|Pen and Ink Reflections||
One of the Christmas cards that struck my eye this year was one that has a picture of a Jesus figure on the front, accompanied by presents around their head, and the proclamation ‘It’s All About Me’. What do you think about that? I suspect that it is a gentle way of poking fun at both the tendency of some Christians to be somewhat sanctimonious about ‘possession’ of our end of year communal festivities, and also the way in which we often want Christmas to meet our own expectations. This often begins as children - doesn’t it? – when we human beings don’t quite receive the magical Christmas for which we were hoping: maybe when we don’t have quite the special present we were expecting; and/or when our Christmas meal, or worship, isn’t quite right, or too much; or when we, or others around us, aren’t able to maintain the proverbial spirit of peace and goodwill in all our interactions. Sometimes our expectations are just too much, or too unrealistic. Sometimes they are quite right, and we are let down by events or by others. Either way, we may feel a little betrayed, especially if hopes for ourselves are involved. Perhaps however, in the disappointments of our personal Christmases, we may still learn a little of the wisdom in the birth of Christ. Fresh light may then stream in, particularly when we start looking beyond ourselves – not simply to the Christ child, but to everything about them. This may be part of the learning of this Covid-19 year, in which many Christmases are not as the world as a whole would hope. For, like the first Christmas, pictured in various ways in the Gospels, we have had to learn that it is not ‘All About Me’. If God is among us – the central message of Christmas – then he/she/they are everywhere, but not as we expected, and all of us are, truly, ‘in this together’…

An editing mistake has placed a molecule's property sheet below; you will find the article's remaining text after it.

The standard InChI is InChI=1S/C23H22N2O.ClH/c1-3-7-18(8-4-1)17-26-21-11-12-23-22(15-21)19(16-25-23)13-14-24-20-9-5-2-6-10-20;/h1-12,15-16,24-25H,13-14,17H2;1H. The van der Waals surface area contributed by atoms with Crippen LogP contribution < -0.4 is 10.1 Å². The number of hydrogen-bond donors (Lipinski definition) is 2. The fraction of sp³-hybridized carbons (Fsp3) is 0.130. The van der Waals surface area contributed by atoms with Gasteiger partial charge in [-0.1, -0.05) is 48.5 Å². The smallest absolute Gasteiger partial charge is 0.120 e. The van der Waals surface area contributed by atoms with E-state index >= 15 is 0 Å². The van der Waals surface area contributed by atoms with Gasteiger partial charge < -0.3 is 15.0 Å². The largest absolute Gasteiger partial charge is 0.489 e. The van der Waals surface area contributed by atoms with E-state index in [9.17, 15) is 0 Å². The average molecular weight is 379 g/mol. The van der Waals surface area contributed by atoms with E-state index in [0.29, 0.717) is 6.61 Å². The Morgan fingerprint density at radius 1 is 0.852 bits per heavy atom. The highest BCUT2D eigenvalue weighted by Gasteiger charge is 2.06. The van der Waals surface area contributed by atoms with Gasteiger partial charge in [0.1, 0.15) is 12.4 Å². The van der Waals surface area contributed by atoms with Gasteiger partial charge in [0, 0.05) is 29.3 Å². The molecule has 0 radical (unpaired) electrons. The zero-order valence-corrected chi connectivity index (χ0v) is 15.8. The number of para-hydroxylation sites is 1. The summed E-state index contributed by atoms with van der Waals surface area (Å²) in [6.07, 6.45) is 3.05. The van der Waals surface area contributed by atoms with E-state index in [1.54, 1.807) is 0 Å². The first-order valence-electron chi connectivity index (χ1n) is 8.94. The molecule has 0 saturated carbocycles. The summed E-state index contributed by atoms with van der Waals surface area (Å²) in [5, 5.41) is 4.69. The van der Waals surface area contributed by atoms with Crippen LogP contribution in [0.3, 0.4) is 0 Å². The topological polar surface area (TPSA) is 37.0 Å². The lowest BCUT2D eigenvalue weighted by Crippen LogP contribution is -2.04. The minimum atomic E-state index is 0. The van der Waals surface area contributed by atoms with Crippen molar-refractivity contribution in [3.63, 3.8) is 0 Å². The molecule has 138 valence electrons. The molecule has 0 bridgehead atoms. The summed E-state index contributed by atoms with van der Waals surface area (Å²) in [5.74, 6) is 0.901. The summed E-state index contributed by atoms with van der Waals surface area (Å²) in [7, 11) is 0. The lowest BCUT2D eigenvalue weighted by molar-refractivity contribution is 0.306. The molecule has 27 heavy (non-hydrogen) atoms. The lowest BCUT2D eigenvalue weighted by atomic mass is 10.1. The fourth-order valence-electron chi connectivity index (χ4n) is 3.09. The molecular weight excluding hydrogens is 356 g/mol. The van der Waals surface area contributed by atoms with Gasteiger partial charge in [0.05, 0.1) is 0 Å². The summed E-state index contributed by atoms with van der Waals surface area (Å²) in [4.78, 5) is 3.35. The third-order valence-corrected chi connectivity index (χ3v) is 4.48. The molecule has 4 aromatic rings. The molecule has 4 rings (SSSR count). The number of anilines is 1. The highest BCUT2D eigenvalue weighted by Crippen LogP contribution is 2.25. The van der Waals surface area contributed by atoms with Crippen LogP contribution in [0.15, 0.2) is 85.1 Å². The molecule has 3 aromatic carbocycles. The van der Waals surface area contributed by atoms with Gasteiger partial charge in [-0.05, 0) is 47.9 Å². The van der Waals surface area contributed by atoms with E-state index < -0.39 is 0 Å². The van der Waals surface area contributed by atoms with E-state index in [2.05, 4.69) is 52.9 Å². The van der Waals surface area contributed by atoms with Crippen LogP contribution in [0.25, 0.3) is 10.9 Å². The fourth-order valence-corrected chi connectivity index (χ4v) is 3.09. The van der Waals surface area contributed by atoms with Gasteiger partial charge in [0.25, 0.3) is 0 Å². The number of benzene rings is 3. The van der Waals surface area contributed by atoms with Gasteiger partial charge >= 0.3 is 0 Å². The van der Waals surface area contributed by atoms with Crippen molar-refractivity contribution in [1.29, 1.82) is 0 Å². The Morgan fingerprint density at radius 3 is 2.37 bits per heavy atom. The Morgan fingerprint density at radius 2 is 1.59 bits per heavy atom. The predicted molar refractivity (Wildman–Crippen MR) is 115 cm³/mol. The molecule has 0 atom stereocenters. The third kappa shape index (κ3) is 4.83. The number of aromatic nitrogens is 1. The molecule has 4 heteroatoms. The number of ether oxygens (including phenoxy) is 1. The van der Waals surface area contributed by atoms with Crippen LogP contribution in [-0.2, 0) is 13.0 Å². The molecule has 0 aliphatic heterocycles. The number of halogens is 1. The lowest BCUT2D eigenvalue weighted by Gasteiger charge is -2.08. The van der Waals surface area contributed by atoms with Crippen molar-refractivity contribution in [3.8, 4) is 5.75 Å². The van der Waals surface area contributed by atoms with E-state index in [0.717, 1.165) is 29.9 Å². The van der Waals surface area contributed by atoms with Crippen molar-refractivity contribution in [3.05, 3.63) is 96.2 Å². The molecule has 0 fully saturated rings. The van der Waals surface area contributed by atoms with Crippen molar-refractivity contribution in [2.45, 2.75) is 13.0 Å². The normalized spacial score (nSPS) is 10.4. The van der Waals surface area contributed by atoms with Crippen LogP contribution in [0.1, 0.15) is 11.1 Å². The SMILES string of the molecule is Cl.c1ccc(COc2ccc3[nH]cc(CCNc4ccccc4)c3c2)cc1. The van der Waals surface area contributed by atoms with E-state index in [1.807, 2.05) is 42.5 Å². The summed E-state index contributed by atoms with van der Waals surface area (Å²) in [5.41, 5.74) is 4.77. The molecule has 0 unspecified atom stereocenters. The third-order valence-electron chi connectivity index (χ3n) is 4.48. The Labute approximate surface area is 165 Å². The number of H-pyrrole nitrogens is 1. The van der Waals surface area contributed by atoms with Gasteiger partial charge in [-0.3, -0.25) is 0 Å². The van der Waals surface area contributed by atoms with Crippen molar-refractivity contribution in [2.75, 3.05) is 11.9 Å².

Those of you who have read Elizabeth Gilbert's best selling novel, Eat, Pray Love, or seen the movie,may remember that towards the end of the story she identifies a key word that speaks to her life. It is the Italian word attraversiamo 'let us cross over'. Our gospel story today embodies that word. It is a story about power, and faith and love and in each of those deeply important areas of human life it shows the importance of a willingness to cross over.
Jon Inkpin for Holy Innocents, Sunday 28 December 2014
Today’s feast of Holy Innocents is an alternative in our church’s lectionary. For we could use other readings today. Perhaps some of us would feel more comfortable with them. After all, today’s Gospel is a tale of terror. It speaks about Jesus as a refugee. It tells of immense political violence. It recounts the massacre of children. What kind of a ‘good news’ and Christmas is this?...
Well, actually, it is very much a ‘good news’ story: both for our own day and for eternity.
Let me briefly share three things which are important about today’s Gospel reading: three things which make the otherwise terrifying feast of Holy Innocents a vital element of Christmas good news….